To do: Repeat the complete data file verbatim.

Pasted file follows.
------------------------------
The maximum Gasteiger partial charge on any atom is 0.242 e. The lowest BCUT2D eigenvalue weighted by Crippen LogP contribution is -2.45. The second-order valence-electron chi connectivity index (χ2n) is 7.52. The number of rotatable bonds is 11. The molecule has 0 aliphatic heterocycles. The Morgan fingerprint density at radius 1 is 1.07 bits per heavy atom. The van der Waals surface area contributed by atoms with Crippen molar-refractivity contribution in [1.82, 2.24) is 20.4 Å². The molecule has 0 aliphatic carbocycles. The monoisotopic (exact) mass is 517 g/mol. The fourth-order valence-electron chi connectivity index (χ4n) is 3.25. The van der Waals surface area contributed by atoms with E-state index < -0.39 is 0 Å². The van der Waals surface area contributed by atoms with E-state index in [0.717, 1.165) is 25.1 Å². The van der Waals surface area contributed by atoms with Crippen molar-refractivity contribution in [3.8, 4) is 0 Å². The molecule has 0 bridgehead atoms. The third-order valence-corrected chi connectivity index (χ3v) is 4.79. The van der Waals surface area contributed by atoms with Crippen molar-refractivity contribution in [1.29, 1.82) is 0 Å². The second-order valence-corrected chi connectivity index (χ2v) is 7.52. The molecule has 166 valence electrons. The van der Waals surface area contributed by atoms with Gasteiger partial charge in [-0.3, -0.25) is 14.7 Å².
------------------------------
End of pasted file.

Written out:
The maximum Gasteiger partial charge on any atom is 0.242 e. The lowest BCUT2D eigenvalue weighted by Crippen LogP contribution is -2.45. The second-order valence-electron chi connectivity index (χ2n) is 7.52. The number of rotatable bonds is 11. The molecule has 0 aliphatic heterocycles. The Morgan fingerprint density at radius 1 is 1.07 bits per heavy atom. The van der Waals surface area contributed by atoms with Crippen molar-refractivity contribution in [1.82, 2.24) is 20.4 Å². The molecule has 0 aliphatic carbocycles. The monoisotopic (exact) mass is 517 g/mol. The fourth-order valence-electron chi connectivity index (χ4n) is 3.25. The van der Waals surface area contributed by atoms with E-state index < -0.39 is 0 Å². The van der Waals surface area contributed by atoms with E-state index in [0.717, 1.165) is 25.1 Å². The van der Waals surface area contributed by atoms with Crippen molar-refractivity contribution in [3.8, 4) is 0 Å². The molecule has 0 bridgehead atoms. The third-order valence-corrected chi connectivity index (χ3v) is 4.79. The van der Waals surface area contributed by atoms with Crippen molar-refractivity contribution in [1.29, 1.82) is 0 Å². The second-order valence-corrected chi connectivity index (χ2v) is 7.52. The molecule has 166 valence electrons. The van der Waals surface area contributed by atoms with Gasteiger partial charge in [-0.3, -0.25) is 14.7 Å².